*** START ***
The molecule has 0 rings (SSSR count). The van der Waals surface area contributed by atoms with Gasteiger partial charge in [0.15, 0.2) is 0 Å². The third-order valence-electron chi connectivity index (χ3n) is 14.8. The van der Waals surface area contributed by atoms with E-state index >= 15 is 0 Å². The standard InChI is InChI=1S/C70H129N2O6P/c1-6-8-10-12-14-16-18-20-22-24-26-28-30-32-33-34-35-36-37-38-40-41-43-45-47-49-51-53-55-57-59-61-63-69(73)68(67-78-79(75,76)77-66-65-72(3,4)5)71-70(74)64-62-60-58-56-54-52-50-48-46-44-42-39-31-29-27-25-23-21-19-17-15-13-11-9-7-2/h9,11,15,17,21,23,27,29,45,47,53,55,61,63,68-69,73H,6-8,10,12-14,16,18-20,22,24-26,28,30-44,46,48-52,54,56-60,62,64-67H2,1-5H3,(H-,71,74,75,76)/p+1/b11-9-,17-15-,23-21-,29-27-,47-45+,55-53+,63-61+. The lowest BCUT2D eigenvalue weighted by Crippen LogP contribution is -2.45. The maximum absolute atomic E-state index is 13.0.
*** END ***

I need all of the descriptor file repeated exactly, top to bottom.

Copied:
The molecule has 0 rings (SSSR count). The van der Waals surface area contributed by atoms with Gasteiger partial charge in [0.15, 0.2) is 0 Å². The third-order valence-electron chi connectivity index (χ3n) is 14.8. The van der Waals surface area contributed by atoms with E-state index >= 15 is 0 Å². The standard InChI is InChI=1S/C70H129N2O6P/c1-6-8-10-12-14-16-18-20-22-24-26-28-30-32-33-34-35-36-37-38-40-41-43-45-47-49-51-53-55-57-59-61-63-69(73)68(67-78-79(75,76)77-66-65-72(3,4)5)71-70(74)64-62-60-58-56-54-52-50-48-46-44-42-39-31-29-27-25-23-21-19-17-15-13-11-9-7-2/h9,11,15,17,21,23,27,29,45,47,53,55,61,63,68-69,73H,6-8,10,12-14,16,18-20,22,24-26,28,30-44,46,48-52,54,56-60,62,64-67H2,1-5H3,(H-,71,74,75,76)/p+1/b11-9-,17-15-,23-21-,29-27-,47-45+,55-53+,63-61+. The lowest BCUT2D eigenvalue weighted by Crippen LogP contribution is -2.45. The maximum absolute atomic E-state index is 13.0.